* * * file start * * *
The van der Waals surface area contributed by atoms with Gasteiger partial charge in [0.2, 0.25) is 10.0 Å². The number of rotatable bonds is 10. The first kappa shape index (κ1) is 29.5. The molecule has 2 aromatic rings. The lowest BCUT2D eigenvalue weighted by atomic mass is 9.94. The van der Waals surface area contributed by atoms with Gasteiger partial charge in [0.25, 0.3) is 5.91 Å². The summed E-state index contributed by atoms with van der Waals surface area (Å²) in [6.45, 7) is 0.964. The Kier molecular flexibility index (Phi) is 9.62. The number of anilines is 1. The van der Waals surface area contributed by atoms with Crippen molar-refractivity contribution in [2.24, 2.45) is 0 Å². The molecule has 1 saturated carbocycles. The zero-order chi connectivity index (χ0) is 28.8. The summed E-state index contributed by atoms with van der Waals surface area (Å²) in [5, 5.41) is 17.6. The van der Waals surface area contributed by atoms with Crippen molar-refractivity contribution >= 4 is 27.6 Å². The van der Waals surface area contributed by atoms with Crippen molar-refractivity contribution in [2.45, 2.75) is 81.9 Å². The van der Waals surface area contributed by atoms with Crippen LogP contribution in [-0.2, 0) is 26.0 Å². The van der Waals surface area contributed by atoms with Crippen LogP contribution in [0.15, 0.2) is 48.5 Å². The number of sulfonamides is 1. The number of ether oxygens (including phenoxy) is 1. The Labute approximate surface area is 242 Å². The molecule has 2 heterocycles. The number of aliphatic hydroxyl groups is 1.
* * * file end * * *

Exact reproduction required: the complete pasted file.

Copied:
The van der Waals surface area contributed by atoms with Gasteiger partial charge in [0.2, 0.25) is 10.0 Å². The number of rotatable bonds is 10. The first kappa shape index (κ1) is 29.5. The molecule has 2 aromatic rings. The lowest BCUT2D eigenvalue weighted by atomic mass is 9.94. The van der Waals surface area contributed by atoms with Gasteiger partial charge in [0.25, 0.3) is 5.91 Å². The summed E-state index contributed by atoms with van der Waals surface area (Å²) in [6.45, 7) is 0.964. The Kier molecular flexibility index (Phi) is 9.62. The number of anilines is 1. The van der Waals surface area contributed by atoms with Crippen molar-refractivity contribution in [2.24, 2.45) is 0 Å². The molecule has 1 saturated carbocycles. The zero-order chi connectivity index (χ0) is 28.8. The summed E-state index contributed by atoms with van der Waals surface area (Å²) in [5, 5.41) is 17.6. The van der Waals surface area contributed by atoms with Crippen molar-refractivity contribution >= 4 is 27.6 Å². The van der Waals surface area contributed by atoms with Crippen molar-refractivity contribution in [2.45, 2.75) is 81.9 Å². The van der Waals surface area contributed by atoms with Crippen LogP contribution in [-0.2, 0) is 26.0 Å². The van der Waals surface area contributed by atoms with Crippen LogP contribution in [0.15, 0.2) is 48.5 Å². The number of sulfonamides is 1. The number of ether oxygens (including phenoxy) is 1. The Labute approximate surface area is 242 Å². The molecule has 2 heterocycles. The number of aliphatic hydroxyl groups is 1.